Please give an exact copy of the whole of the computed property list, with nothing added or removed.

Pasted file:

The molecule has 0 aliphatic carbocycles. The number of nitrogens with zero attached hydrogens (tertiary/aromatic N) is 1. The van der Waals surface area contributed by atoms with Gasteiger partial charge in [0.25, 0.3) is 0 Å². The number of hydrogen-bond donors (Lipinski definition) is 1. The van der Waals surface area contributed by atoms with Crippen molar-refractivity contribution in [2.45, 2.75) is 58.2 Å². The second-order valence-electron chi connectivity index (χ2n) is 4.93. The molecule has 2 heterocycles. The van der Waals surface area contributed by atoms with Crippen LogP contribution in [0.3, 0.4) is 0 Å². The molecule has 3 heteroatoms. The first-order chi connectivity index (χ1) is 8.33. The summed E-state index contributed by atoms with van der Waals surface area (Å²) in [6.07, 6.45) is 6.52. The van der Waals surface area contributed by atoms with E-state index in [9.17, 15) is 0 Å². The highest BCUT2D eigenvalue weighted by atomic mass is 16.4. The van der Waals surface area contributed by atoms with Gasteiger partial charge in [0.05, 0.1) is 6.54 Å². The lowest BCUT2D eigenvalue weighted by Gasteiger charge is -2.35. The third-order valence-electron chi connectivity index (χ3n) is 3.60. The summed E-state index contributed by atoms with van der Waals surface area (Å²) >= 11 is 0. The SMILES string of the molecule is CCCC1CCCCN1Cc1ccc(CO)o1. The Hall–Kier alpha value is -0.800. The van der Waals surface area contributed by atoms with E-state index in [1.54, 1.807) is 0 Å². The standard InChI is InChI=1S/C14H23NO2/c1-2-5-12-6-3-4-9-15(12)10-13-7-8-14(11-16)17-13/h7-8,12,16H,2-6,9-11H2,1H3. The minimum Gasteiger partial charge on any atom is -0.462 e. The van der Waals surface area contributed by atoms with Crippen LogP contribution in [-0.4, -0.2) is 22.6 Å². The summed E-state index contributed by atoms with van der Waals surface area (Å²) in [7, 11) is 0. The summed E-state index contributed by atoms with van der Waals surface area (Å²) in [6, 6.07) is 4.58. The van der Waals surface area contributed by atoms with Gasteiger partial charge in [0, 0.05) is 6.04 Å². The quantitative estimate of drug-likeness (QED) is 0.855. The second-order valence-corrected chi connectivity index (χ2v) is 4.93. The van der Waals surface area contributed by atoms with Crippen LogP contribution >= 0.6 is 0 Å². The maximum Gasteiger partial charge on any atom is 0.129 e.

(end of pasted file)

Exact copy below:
The molecule has 0 aliphatic carbocycles. The number of nitrogens with zero attached hydrogens (tertiary/aromatic N) is 1. The van der Waals surface area contributed by atoms with Gasteiger partial charge in [0.25, 0.3) is 0 Å². The number of hydrogen-bond donors (Lipinski definition) is 1. The van der Waals surface area contributed by atoms with Crippen molar-refractivity contribution in [2.45, 2.75) is 58.2 Å². The second-order valence-electron chi connectivity index (χ2n) is 4.93. The molecule has 2 heterocycles. The van der Waals surface area contributed by atoms with Crippen LogP contribution in [0.3, 0.4) is 0 Å². The molecule has 3 heteroatoms. The first-order chi connectivity index (χ1) is 8.33. The summed E-state index contributed by atoms with van der Waals surface area (Å²) in [6.07, 6.45) is 6.52. The van der Waals surface area contributed by atoms with E-state index in [9.17, 15) is 0 Å². The highest BCUT2D eigenvalue weighted by atomic mass is 16.4. The van der Waals surface area contributed by atoms with Gasteiger partial charge in [0.05, 0.1) is 6.54 Å². The lowest BCUT2D eigenvalue weighted by Gasteiger charge is -2.35. The third-order valence-electron chi connectivity index (χ3n) is 3.60. The summed E-state index contributed by atoms with van der Waals surface area (Å²) >= 11 is 0. The SMILES string of the molecule is CCCC1CCCCN1Cc1ccc(CO)o1. The Hall–Kier alpha value is -0.800. The van der Waals surface area contributed by atoms with E-state index in [1.54, 1.807) is 0 Å². The standard InChI is InChI=1S/C14H23NO2/c1-2-5-12-6-3-4-9-15(12)10-13-7-8-14(11-16)17-13/h7-8,12,16H,2-6,9-11H2,1H3. The minimum Gasteiger partial charge on any atom is -0.462 e. The van der Waals surface area contributed by atoms with Crippen LogP contribution in [-0.4, -0.2) is 22.6 Å². The summed E-state index contributed by atoms with van der Waals surface area (Å²) in [7, 11) is 0. The summed E-state index contributed by atoms with van der Waals surface area (Å²) in [6, 6.07) is 4.58. The van der Waals surface area contributed by atoms with Gasteiger partial charge in [0, 0.05) is 6.04 Å². The quantitative estimate of drug-likeness (QED) is 0.855. The second-order valence-corrected chi connectivity index (χ2v) is 4.93. The van der Waals surface area contributed by atoms with Crippen LogP contribution >= 0.6 is 0 Å². The maximum Gasteiger partial charge on any atom is 0.129 e.